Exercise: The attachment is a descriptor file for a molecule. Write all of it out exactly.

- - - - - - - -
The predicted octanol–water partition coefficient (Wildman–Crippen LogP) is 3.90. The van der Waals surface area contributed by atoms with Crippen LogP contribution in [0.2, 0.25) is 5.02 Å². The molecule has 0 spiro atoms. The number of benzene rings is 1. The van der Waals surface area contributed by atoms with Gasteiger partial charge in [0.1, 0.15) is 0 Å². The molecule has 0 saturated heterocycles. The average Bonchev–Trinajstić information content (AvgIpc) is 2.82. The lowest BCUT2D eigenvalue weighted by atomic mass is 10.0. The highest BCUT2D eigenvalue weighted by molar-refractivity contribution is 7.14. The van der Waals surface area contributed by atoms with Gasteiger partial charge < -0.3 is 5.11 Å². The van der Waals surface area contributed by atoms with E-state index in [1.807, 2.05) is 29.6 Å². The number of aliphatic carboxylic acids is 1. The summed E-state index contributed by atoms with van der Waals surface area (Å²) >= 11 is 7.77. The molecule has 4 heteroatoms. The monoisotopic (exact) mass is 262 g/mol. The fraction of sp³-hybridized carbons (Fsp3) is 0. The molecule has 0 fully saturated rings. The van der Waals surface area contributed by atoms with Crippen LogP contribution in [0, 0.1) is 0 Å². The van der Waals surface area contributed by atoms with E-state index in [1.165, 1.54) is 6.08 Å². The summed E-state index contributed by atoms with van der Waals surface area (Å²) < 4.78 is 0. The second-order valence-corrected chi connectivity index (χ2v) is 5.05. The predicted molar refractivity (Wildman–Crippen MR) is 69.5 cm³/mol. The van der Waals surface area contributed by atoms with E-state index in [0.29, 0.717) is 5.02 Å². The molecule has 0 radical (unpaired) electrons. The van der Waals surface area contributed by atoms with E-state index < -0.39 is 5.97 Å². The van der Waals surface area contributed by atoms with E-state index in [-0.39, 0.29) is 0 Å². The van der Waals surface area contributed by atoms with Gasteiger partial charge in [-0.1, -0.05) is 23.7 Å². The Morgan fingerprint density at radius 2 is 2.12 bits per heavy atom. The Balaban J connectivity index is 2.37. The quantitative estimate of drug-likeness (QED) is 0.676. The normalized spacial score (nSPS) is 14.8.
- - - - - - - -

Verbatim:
The predicted octanol–water partition coefficient (Wildman–Crippen LogP) is 3.90. The van der Waals surface area contributed by atoms with Crippen LogP contribution in [0.2, 0.25) is 5.02 Å². The molecule has 0 spiro atoms. The number of benzene rings is 1. The van der Waals surface area contributed by atoms with Gasteiger partial charge in [0.1, 0.15) is 0 Å². The molecule has 0 saturated heterocycles. The average Bonchev–Trinajstić information content (AvgIpc) is 2.82. The lowest BCUT2D eigenvalue weighted by atomic mass is 10.0. The highest BCUT2D eigenvalue weighted by molar-refractivity contribution is 7.14. The van der Waals surface area contributed by atoms with Gasteiger partial charge < -0.3 is 5.11 Å². The van der Waals surface area contributed by atoms with E-state index in [1.807, 2.05) is 29.6 Å². The number of aliphatic carboxylic acids is 1. The summed E-state index contributed by atoms with van der Waals surface area (Å²) >= 11 is 7.77. The molecule has 4 heteroatoms. The monoisotopic (exact) mass is 262 g/mol. The fraction of sp³-hybridized carbons (Fsp3) is 0. The molecule has 0 fully saturated rings. The van der Waals surface area contributed by atoms with Crippen LogP contribution in [0, 0.1) is 0 Å². The van der Waals surface area contributed by atoms with E-state index in [1.165, 1.54) is 6.08 Å². The summed E-state index contributed by atoms with van der Waals surface area (Å²) < 4.78 is 0. The second-order valence-corrected chi connectivity index (χ2v) is 5.05. The predicted molar refractivity (Wildman–Crippen MR) is 69.5 cm³/mol. The van der Waals surface area contributed by atoms with E-state index in [0.29, 0.717) is 5.02 Å². The molecule has 0 radical (unpaired) electrons. The van der Waals surface area contributed by atoms with E-state index < -0.39 is 5.97 Å². The van der Waals surface area contributed by atoms with E-state index in [-0.39, 0.29) is 0 Å². The van der Waals surface area contributed by atoms with Gasteiger partial charge in [-0.1, -0.05) is 23.7 Å². The Morgan fingerprint density at radius 2 is 2.12 bits per heavy atom. The Balaban J connectivity index is 2.37. The quantitative estimate of drug-likeness (QED) is 0.676. The normalized spacial score (nSPS) is 14.8.